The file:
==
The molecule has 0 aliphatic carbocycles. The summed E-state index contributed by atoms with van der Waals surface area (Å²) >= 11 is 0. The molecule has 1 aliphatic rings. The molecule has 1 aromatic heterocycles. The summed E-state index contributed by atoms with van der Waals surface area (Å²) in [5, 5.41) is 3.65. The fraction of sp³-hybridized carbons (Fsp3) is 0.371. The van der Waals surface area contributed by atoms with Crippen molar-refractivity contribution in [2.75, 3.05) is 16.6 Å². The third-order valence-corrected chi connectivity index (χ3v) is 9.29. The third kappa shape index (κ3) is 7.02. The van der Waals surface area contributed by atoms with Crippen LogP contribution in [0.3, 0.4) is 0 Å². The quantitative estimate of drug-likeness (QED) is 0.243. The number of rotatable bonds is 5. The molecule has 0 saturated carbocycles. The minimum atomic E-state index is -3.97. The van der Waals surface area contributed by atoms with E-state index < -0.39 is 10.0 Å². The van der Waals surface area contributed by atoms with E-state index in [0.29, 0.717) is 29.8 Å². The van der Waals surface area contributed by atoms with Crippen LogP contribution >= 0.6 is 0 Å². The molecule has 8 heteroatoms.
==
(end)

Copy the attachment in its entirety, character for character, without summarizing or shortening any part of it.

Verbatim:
The molecule has 0 aliphatic carbocycles. The summed E-state index contributed by atoms with van der Waals surface area (Å²) >= 11 is 0. The molecule has 1 aliphatic rings. The molecule has 1 aromatic heterocycles. The summed E-state index contributed by atoms with van der Waals surface area (Å²) in [5, 5.41) is 3.65. The fraction of sp³-hybridized carbons (Fsp3) is 0.371. The van der Waals surface area contributed by atoms with Crippen molar-refractivity contribution in [2.75, 3.05) is 16.6 Å². The third-order valence-corrected chi connectivity index (χ3v) is 9.29. The third kappa shape index (κ3) is 7.02. The van der Waals surface area contributed by atoms with Crippen LogP contribution in [0.3, 0.4) is 0 Å². The quantitative estimate of drug-likeness (QED) is 0.243. The number of rotatable bonds is 5. The molecule has 0 saturated carbocycles. The minimum atomic E-state index is -3.97. The van der Waals surface area contributed by atoms with E-state index < -0.39 is 10.0 Å². The van der Waals surface area contributed by atoms with E-state index in [0.29, 0.717) is 29.8 Å². The van der Waals surface area contributed by atoms with Crippen LogP contribution >= 0.6 is 0 Å². The molecule has 8 heteroatoms.